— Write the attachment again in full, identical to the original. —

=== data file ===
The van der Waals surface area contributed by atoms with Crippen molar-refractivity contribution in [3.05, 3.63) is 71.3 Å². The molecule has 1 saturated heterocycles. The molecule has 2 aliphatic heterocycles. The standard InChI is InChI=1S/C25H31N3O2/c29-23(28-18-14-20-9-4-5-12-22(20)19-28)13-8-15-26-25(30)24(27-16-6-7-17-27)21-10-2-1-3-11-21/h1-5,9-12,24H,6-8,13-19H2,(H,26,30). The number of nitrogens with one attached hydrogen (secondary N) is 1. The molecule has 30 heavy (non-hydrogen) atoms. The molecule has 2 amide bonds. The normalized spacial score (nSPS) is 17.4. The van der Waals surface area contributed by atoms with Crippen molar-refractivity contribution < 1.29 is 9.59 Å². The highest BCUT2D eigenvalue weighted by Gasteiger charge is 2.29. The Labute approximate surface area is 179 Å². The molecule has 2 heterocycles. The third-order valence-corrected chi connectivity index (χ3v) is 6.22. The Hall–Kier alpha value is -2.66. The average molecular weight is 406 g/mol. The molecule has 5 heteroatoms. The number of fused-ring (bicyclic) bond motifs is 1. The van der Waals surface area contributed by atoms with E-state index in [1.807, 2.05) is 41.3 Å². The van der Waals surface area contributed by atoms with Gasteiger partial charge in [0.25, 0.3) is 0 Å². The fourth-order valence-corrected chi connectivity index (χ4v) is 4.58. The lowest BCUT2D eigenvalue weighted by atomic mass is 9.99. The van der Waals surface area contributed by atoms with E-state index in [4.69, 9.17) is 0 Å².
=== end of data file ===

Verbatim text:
The van der Waals surface area contributed by atoms with Crippen molar-refractivity contribution in [3.05, 3.63) is 71.3 Å². The molecule has 1 saturated heterocycles. The molecule has 2 aliphatic heterocycles. The standard InChI is InChI=1S/C25H31N3O2/c29-23(28-18-14-20-9-4-5-12-22(20)19-28)13-8-15-26-25(30)24(27-16-6-7-17-27)21-10-2-1-3-11-21/h1-5,9-12,24H,6-8,13-19H2,(H,26,30). The number of nitrogens with one attached hydrogen (secondary N) is 1. The molecule has 30 heavy (non-hydrogen) atoms. The molecule has 2 amide bonds. The normalized spacial score (nSPS) is 17.4. The van der Waals surface area contributed by atoms with Crippen molar-refractivity contribution < 1.29 is 9.59 Å². The highest BCUT2D eigenvalue weighted by Gasteiger charge is 2.29. The Labute approximate surface area is 179 Å². The molecule has 2 heterocycles. The third-order valence-corrected chi connectivity index (χ3v) is 6.22. The Hall–Kier alpha value is -2.66. The average molecular weight is 406 g/mol. The molecule has 5 heteroatoms. The number of fused-ring (bicyclic) bond motifs is 1. The van der Waals surface area contributed by atoms with E-state index in [1.807, 2.05) is 41.3 Å². The van der Waals surface area contributed by atoms with Gasteiger partial charge in [0.25, 0.3) is 0 Å². The fourth-order valence-corrected chi connectivity index (χ4v) is 4.58. The lowest BCUT2D eigenvalue weighted by atomic mass is 9.99. The van der Waals surface area contributed by atoms with E-state index in [4.69, 9.17) is 0 Å².